With the speaker of the House no longer in the way, U.S. Rep. George Nethercutt finds campaign money easier to come by.
The freshman Republican’s 1994 campaign committee is no longer in debt. He has almost $140,000 for his re-election bid, according to 1995 reports filed this week with the Federal Election Commission.
Nethercutt, who has no announced opponent yet, said he hasn’t done much fund raising for the fall elections, and believes the campaign may only cost about $250,000.
“I’ve made votes that a majority of my constituents support,” Nethercutt said. “I don’t want to go from congressional mode to campaign mode. But it depends on who the challengers are going to be, if there’s going to be a millionaire who wants to spend $10 zillion on the race or not.”
As in 1994 when he unseated Speaker Tom Foley, most of Nethercutt’s money comes from individuals in Washington state. Of the 116 people who have given more than $200 to his 1996 campaign since June, only 11 have out-of-state addresses.
“Nethercutt represents a change,” said Oscar Calkins, 75, a lifelong Spokane resident who contributed $1,000 in November and also gave to the 1994 campaign. “To me, Tom Foley was one of the leaders who bankrupted our country.”
Foley, the first speaker to be defeated in a re-election bid in more than 130 years, received 55 percent of his 1994 funds from political action committees. Nethercutt received about 20 percent of his 1996 funds so far from PACs double the share he received as a challenger.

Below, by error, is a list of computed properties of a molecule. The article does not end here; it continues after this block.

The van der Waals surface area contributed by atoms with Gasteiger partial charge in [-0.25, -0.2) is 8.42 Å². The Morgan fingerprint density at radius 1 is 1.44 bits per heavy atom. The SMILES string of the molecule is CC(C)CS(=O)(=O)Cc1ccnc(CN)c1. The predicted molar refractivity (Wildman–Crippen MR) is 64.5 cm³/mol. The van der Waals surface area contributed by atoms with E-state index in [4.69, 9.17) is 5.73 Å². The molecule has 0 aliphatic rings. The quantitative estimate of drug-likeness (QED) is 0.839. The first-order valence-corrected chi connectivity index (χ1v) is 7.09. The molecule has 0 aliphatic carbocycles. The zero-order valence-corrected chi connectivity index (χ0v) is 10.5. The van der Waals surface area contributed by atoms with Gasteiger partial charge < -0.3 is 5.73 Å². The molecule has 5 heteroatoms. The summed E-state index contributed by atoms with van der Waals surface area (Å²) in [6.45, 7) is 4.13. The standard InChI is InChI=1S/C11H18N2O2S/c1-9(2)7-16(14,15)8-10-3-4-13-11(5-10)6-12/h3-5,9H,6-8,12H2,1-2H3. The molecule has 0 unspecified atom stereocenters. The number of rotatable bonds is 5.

Nethercutt’s 1996 campaign committee transferred more than $18,000 to his 1994 committee, to pay off debt from that campaign. Such transfers are allowed under federal rules.
Several large PACs have switched sides in the post-Foley era, suggesting that incumbency already has been kind to Nethercutt.
The National Restaurant Association gave money to both candidates in 1994, then contributed another $2,000 to Nethercutt last December.
“He’s supported our industry in Congress, and he’s voted with us 80 to 90 percent of the time,” said Don Thoren, director of political affairs with the restaurant PAC.
Many PAC donations reflect Nethercutt’s position on the appropriations subcommittees that oversee funding for agriculture and defense. Boeing, a major Northwest defense contractor, gave Nethercutt $1,750 for next September’s primary election. The American Sugar Cane League and the Food Marketing Institute each gave $500.
Nethercutt, who has consistently said he would refuse money from the tobacco industry, refused a $500 contribution from RJR Nabisco last year.
Federal law says PACs can give a candidate as much as $5,000 for a primary election campaign and another $5,000 for a general election. Individuals are limited to $1,000 per candidate per election.
Seafirst Associates: $5,000 to Foley from May to October 1994; $3,900 to Nethercutt from November 1994 to July 1995.
U.S. Bancorp: $5,500 to Foley from November 1993 to November 1994; $1,500 to Nethercutt in July 1995.
National Restaurant Association: $1,000 to Foley in November 1993; $7,000 to Nethercutt from September 1994 to December 1995.
American Medical Association: $5,000 to Foley from November 1993 to March 1994; $5,000 to Nethercutt in December 1994.
Reynolds Metals: $3,000 to Foley from June 1993 to October 1994; $250 to Nethercutt in May 1995.
Kaiser Aluminum: $1,000 to Foley in August 1994; $1,000 to Nethercutt in March 1995.
Plum Creek Management: $3,000 to Foley from November 1993 to May 1994; $500 to Nethercutt in February 1995.
, DataTimesMEMO: This sidebar appeared with the story: CHANGING HORSES Political action committees that contributed to Tom Foley for his 1994 campaign, but later gave money to George Nethercutt: Boeing: $10,000 to Foley from June 1993 to August 1994; $4,750 to Nethercutt from December 1994 to December 1995. Lockheed-Martin: $3,000 to Foley from June 1993 and to May 1994; $500 to Nethercutt in July 1995.
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